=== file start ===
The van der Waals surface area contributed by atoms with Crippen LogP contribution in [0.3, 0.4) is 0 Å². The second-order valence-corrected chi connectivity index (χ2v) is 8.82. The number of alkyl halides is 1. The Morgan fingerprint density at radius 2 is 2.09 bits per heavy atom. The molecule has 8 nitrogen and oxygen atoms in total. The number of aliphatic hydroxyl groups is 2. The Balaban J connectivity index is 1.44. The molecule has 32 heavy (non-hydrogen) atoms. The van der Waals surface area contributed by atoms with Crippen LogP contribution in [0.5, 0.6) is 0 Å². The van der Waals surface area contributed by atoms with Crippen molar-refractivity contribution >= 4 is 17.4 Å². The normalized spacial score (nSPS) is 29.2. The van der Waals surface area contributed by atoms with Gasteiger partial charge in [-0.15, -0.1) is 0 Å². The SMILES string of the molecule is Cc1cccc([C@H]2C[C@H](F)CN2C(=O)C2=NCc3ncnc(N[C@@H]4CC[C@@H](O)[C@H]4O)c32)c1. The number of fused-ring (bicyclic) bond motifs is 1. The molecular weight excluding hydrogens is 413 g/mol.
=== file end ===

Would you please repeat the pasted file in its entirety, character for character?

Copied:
The van der Waals surface area contributed by atoms with Crippen LogP contribution in [0.3, 0.4) is 0 Å². The second-order valence-corrected chi connectivity index (χ2v) is 8.82. The number of alkyl halides is 1. The Morgan fingerprint density at radius 2 is 2.09 bits per heavy atom. The molecule has 8 nitrogen and oxygen atoms in total. The number of aliphatic hydroxyl groups is 2. The Balaban J connectivity index is 1.44. The molecule has 32 heavy (non-hydrogen) atoms. The van der Waals surface area contributed by atoms with Crippen LogP contribution in [0.5, 0.6) is 0 Å². The van der Waals surface area contributed by atoms with Crippen molar-refractivity contribution >= 4 is 17.4 Å². The normalized spacial score (nSPS) is 29.2. The van der Waals surface area contributed by atoms with Gasteiger partial charge in [-0.15, -0.1) is 0 Å². The SMILES string of the molecule is Cc1cccc([C@H]2C[C@H](F)CN2C(=O)C2=NCc3ncnc(N[C@@H]4CC[C@@H](O)[C@H]4O)c32)c1. The number of fused-ring (bicyclic) bond motifs is 1. The molecular weight excluding hydrogens is 413 g/mol.